The book’s titular cousins, Goutami and Krishnanand, spend their entire lives as ships passing in the night. Goutami is the product of an unhappy childhood – she loses her mother as a toddler, loses her sister as a teenager and is raised as little more than a servant maid by her aunt. Krishnanand is the archetypal playboy – he deflowers his female cousins in the days before their weddings, is above reproach on account of his superior charm and the fact of his gender, and squanders opportunities at home and abroad in carefree sprees. She falls in love with him while still little more than a child, her older brother Achyutan (who loses himself in drink and mourning) discourages the match, and Goutami is married off to the dependable and conscientious Seshadri. Krishnanand also marries briefly, to a haughty woman who essentially puts him in his place and leaves him repentant in a number of ways.

Goutami and Krishnanand share only one kiss, that too in their youth, and remain consumed by longing well into old age. Their paths cross often, and sometimes improbably, such as in a distant Himalayan town where both Seshadri and Krishnanand are coincidentally posted. Goutami is unfaithful to her husband, a matter which both her own father and Seshadri himself handle with little emotion. “You were a bad girl,” says her father to her, many years after an affair, as though this is how a woman’s infidelity has ever been dealt with. Oddly enough, Raghunath’s curious and somewhat unrealistic handling of the nature of desire and its corollaries is the one thing that ultimately makes the book interesting. Unsatisfied by the way this novel explores love, commitment and sexuality, one is left pondering the question of articulation – how did people in less permissive eras express desire? The concept of sin intrinsically lends itself to binaries; how were liminal spaces negotiated? In what ways is our understanding of romance in generations past coloured by our own misperceptions?

The Cousins’ chief problem is in its structure: it shifts constantly between speakers when it could just as easily and probably far more successfully have been told in a single narrative voice.  One moment Goutami is speaking to her granddaughters, relating the story of her life. In the next, Achyutan reflects on how many people’s ashes in urns he has set into rivers. If the star-crossed love between the cousins is the fulcrum on which the novel pivots, this is certainly lost in the cacophony. Instead, all sympathy goes toward an unlikely hero: Seshadri. That he stays by his wife despite her straying is irrelevant, because loyalty is a far more complex subject than this novel chooses to grapple with. What makes him likable is that he chooses to educate his daughters, first defers the default option of marrying them off and then allows them to marry to their own liking, and even arranges at one point for Goutami to spend time living and working in England while he remains in India. He emerges as far more progressive in his thinking and actions than the self-involved and fairly insipid duo the novel is ostensibly about. In contrast, it’s difficult to feel much for Krishnanand and Goutami, who have no qualms about running roughshod over other people in general but lack the courage to find a way to be together.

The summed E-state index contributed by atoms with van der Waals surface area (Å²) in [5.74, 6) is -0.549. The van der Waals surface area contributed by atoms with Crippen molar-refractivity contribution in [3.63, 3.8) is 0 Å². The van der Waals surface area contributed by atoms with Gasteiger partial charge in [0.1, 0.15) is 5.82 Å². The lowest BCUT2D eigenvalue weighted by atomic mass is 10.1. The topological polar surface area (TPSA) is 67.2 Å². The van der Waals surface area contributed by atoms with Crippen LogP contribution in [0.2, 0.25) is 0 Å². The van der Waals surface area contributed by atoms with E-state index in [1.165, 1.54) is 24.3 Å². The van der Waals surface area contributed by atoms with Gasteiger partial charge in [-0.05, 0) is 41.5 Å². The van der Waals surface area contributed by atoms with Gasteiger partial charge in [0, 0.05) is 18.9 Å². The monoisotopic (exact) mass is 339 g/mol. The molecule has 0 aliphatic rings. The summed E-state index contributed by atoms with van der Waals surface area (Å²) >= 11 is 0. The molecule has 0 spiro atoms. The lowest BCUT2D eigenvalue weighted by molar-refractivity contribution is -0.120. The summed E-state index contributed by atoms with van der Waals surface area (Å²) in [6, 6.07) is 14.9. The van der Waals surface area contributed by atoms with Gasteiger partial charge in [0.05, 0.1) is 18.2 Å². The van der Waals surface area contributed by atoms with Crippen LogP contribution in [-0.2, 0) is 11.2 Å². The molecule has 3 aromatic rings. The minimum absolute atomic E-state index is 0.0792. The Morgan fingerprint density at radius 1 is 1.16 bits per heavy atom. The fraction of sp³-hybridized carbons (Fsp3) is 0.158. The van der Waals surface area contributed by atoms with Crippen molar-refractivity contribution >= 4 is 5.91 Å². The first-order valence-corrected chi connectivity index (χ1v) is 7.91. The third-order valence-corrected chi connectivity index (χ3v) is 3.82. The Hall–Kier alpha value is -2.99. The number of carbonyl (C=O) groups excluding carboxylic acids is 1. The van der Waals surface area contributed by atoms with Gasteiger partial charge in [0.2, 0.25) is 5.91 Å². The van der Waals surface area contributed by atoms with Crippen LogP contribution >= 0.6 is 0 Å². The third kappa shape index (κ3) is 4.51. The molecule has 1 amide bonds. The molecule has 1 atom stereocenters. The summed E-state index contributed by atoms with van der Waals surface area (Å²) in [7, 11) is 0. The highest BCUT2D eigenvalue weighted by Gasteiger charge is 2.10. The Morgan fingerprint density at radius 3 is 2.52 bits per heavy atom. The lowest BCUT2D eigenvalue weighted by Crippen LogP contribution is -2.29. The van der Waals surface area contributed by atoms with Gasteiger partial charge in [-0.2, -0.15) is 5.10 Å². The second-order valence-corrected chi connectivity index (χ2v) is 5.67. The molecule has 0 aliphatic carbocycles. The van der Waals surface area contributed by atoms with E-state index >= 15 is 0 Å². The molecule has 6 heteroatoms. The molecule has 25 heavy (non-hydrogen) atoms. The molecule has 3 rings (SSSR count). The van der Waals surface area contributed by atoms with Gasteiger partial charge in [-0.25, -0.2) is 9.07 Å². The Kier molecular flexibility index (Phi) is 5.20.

It’s not clear what Raghunath attempts with this novel: to tell a love story, to present a portrait of a bygone era, or to explore the ambiguities of lived experience. In the first two regards it does not fare well. In the last, however, it does in some way inspire thoughts and questions. An otherwise completely mediocre work, The Cousins is salvaged, ironically, by the fact it does not satisfy, and in doing so prompts the reader to turn those questions elsewhere: to the self, to other people, and to better-written books.

An edited version appeared in The Sunday Guardian.